Are Euclidean solutions also solutions of Einstein's equations?

In Special relativity we have the metric $$(+---)$$. But in General relativity we have a metric tensor $$g$$. In the equations themselves there doesn't appear to be anything that tells you what the signature of space-time must be.

Hence are 4D Euclidean spaces also solutions to the equations? What about spaces with signature $$(++--)$$?

Is it just the starting conditions that determine the signature of space-time?

• The whole premise of the thing involves local reference frames appearing to be Minkowski frames, which requires the standard signature. – Jerry Schirmer Jan 24 at 17:08
• @Jerry yes, I'm talking mathematically if the solutions can include any signature. Or to put it another way, would Einstein's equations in a Universe with a different signature be the same? – zooby Jan 24 at 18:38
• you can mathematically write down any metric $g_{ab}$ you want with ten arbitrary functions, and then go and compute $R_{ab} - \frac{1}{2}R\, g_{ab}$, say that that is your stress energy tensor. It just won't really mean anything. – Jerry Schirmer Jan 24 at 20:57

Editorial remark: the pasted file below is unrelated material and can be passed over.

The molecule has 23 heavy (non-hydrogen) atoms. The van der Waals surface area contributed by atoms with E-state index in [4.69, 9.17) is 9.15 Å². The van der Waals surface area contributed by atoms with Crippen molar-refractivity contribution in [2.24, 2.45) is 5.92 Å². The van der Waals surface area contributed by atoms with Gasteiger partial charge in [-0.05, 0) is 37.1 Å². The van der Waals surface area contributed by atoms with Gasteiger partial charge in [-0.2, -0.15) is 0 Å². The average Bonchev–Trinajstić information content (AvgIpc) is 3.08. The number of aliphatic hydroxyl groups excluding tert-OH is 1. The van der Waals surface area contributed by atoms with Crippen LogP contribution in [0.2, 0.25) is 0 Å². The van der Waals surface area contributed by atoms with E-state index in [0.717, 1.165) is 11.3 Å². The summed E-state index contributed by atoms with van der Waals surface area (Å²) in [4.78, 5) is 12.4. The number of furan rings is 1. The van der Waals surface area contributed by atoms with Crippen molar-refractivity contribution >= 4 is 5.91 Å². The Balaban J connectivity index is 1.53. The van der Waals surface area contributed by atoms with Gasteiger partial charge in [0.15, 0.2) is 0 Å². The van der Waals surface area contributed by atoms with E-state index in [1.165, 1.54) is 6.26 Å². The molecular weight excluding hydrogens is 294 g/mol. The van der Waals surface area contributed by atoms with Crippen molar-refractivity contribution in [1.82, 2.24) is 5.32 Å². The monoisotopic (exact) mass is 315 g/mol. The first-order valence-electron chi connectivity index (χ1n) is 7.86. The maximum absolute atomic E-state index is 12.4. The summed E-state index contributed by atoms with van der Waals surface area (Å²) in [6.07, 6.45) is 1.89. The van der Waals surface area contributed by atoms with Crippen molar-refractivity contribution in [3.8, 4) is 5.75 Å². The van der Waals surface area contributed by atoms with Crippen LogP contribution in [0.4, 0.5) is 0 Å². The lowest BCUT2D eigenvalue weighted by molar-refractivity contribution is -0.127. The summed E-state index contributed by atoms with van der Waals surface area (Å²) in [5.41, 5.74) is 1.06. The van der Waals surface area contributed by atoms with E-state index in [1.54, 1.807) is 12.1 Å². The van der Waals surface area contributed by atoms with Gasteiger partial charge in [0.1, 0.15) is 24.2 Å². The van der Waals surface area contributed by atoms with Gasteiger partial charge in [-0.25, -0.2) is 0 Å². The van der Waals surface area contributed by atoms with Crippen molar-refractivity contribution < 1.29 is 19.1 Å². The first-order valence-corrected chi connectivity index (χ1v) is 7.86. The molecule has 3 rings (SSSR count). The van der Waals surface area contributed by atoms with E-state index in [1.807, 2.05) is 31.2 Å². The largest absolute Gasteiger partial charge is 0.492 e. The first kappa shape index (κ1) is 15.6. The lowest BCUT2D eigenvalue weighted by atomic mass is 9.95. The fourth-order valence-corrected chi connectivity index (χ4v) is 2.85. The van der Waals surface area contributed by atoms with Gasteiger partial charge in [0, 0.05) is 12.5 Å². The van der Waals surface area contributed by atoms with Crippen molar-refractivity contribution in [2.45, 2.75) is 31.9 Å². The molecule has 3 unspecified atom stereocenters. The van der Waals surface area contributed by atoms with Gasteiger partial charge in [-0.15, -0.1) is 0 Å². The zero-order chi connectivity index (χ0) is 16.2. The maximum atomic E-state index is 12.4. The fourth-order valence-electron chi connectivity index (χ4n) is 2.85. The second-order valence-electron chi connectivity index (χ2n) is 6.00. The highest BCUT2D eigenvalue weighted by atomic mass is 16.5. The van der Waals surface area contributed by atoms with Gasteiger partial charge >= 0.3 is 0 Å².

Hence are 4D Euclidean spaces also solutions to the equations?

Yes.

What about spaces with signature (++−−)?

Yes, they can also be solutions.

Is it just the starting conditions that determine the signature of space-time?

Yes, or the equations of state of the matter fields, which come into the field equations through the stress-energy tensor. The ways that we normally characterize the behavior of matter fields in our $$+---$$ world would not make sense in a world with a signature like $$++++$$ or $$++--$$.

I think the answer to this question depends on what one understands by a solution to Einstein's equations. For simplicity consider the vacuum equations $$Ric(g)=0$$ What is meant by a solution? If one is looking for a Ricci flat metric, then there is no restriction to the signature and the answer would be 'yes'. That is probably how most physics texts talk about solutions. But there is no restriction to the dimension either, so metrics of signature $$(-,-,+,+,+,+,+,+)$$ can also be solutions.

On the other, I think, that the solution to the equation should include the manifold itself. In other words to find a solution means to find a four dimensional manifold with a metric of signature $$(-,+,+,+)$$, which satisfies the equation. Then the answer would be 'no'.

• On the other, I think, that the solution to the equation should include the manifold itself. I don't understand what you mean by this. There is no way to specify a solution without either explicitly or implicitly specifying the manifold. On the other, I think, that the solution to the equation should include the manifold itself. In other words to find a solution means to find a four dimensional manifold with a metric of signature (−,+,+,+), which satisfies the equation. This makes it sound like the signature is part of the manifold, which isn't true. – Ben Crowell Jan 26 at 16:03